|06-21-2013, 07:14 AM||#1|
Join Date: Jan 2003
Location: Twixt Hell & Highwater
The 21st Century, Feudal Economy
Here’s an example. As many economists have lately been pointing out, these days the old story about rising inequality, in which it was driven by a growing premium on skill, has lost whatever relevance it may have had. Since around 2000, the big story has, instead, been one of a sharp shift in the distribution of income away from wages in general, and toward profits. But here’s the puzzle: Since profits are high while borrowing costs are low, why aren’t we seeing a boom in business investment? And, no, investment isn’t depressed because President Obama has hurt the feelings of business leaders or because they’re terrified by the prospect of universal health insurance.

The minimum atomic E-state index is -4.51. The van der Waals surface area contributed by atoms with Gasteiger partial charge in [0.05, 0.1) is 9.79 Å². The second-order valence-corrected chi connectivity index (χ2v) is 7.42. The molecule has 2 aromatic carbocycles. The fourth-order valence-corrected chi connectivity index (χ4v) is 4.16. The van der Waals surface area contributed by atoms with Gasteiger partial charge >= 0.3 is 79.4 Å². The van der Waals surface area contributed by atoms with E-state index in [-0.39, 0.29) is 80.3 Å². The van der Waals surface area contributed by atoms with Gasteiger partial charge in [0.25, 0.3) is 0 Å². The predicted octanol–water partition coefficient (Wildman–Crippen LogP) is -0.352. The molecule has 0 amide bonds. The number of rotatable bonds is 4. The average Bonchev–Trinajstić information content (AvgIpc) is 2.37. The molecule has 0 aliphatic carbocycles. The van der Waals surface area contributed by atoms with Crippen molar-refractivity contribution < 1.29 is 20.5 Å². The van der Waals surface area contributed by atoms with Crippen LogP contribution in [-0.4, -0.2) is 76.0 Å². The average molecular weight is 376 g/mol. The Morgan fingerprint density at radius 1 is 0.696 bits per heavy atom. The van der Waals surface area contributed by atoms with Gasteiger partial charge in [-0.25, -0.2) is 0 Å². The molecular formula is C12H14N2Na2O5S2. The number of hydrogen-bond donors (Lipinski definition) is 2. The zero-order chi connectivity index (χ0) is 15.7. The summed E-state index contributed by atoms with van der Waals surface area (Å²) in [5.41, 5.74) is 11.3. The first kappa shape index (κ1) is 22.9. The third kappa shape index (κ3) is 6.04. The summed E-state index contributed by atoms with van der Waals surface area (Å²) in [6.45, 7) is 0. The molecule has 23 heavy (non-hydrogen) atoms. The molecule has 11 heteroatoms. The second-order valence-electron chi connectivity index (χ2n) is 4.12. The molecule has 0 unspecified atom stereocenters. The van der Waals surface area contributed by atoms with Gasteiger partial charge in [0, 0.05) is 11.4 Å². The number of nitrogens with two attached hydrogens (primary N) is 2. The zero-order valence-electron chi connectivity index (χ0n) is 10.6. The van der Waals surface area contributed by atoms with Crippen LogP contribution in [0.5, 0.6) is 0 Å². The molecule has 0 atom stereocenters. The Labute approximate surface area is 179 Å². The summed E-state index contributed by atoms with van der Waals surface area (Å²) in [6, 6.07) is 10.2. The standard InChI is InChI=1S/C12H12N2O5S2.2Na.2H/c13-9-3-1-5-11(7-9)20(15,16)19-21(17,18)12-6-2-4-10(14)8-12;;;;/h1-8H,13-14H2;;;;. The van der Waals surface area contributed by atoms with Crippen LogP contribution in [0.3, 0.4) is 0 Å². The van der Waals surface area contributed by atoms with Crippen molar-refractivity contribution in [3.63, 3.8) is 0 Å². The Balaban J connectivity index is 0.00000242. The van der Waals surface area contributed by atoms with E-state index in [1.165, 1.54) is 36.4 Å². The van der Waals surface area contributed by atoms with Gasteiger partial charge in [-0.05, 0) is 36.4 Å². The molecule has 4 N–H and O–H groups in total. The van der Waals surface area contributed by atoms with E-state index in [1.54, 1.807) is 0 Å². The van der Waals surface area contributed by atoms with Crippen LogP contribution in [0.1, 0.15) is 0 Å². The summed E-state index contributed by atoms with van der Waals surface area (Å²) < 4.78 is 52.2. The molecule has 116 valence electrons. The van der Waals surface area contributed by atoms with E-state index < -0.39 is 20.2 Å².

Well, there’s no puzzle here if rising profits reflect rents, not returns on investment. A monopolist can, after all, be highly profitable yet see no good reason to expand its productive capacity. And Apple again provides a case in point: It is hugely profitable, yet it’s sitting on a giant pile of cash, which it evidently sees no need to reinvest in its business.
Or to put it differently, rising monopoly rents can and arguably have had the effect of simultaneously depressing both wages and the perceived return on investment.
In other words, get the market power, rule the consumer, and then live off the fees. It's how the banksters make their livings now, parasites on the national carcass. Get yours while the getting is good.
Last edited by Rohirrim; 06-21-2013 at 07:17 AM..